In Pictures: 2021 Poverty Simulation

As part of the Introduction to Social Welfare class during May Term, students took part in a poverty simulation that puts them in the position of someone living below the poverty line trying to make ends meet.

The simulation has been part of the course for more than 20 years. According to Nancy Fett (’90), LWSA, associate professor of social work, the experience is meant to educate the participants about:

  1. The financial pressures faced by low-income families trying to meet basic needs.
  2. The difficult choices people with few resources need to make each month when stretching a limited income.
  3. The difficulties in improving one’s situation and becoming self-sufficient on a limited income.
  4. The emotional stresses and frustrations created by having limited resources.
  5. The positive and negative impact of the social service system on people with limited resources.
  6. Poverty is mainly caused by social/systemic circumstances.
  7. What Social Services are available to persons in poverty.

For Nick Boge (’24), the simulation was eye-opening to aspects of society that he has not experienced in his life.

“This was definitely quite the experience. I couldn’t believe that there are actually other people facing these issues daily. It seemed like a dream that I don’t want to be a part of. It made me realize just how privileged I am,” he said.

Alexis Warfield (’24) also took part in the simulation and found her anxiety increasing throughout the experience.

“It truly showed all of the real struggles that people living in poverty experience every day,” she said. “To be honest, I was very stressed and nervous in that short period of time. I understand how someone living in poverty, like the stimulation we did today, has a lot of mental health conditions, physical conditions, and just a lot of stress and anxiety from not knowing where your next meal is coming from or how you’re going to pay your bills in time.”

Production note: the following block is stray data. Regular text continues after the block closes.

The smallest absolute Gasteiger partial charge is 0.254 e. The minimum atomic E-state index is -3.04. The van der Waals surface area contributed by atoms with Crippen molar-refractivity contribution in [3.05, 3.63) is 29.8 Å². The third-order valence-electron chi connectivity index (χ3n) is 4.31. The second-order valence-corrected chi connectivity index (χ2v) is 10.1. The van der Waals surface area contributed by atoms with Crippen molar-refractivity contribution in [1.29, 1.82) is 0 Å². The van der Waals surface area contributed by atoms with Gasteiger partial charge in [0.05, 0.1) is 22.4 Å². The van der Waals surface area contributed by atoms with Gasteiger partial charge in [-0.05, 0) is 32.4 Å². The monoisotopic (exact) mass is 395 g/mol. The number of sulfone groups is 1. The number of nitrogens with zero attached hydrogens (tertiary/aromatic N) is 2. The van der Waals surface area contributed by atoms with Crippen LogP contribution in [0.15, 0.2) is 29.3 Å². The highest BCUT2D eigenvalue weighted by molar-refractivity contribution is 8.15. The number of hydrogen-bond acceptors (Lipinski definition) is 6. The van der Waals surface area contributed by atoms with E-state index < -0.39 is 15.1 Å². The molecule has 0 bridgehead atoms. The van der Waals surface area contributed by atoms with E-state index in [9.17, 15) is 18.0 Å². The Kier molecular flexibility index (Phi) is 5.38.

You can view images from the poverty simulation in the gallery below.

About Loras College
Founded in 1839, Loras College leverages its historic roots as Iowa’s first college, the second oldest Catholic college west of the Mississippi River and one of the nation’s 10 diocesan colleges to deliver challenging, life-changing experiences as part of its residential, Catholic setting. In 2020, Loras was ranked the 16th Best Regional College in the Midwest by U.S. News & World Report and one of America’s Top 200 Most Loved Colleges/Universities by Forbes Magazine for the fourth consecutive year. Loras students ranked No. 2 in the world as part of the global Peeptrade Investment Challenge while a second group ranked No. 4. For the 12th consecutive year, Loras Media Studies student-led television station (LCTV) was named the TV Station of the Year by the Iowa College Media Association (ICMA).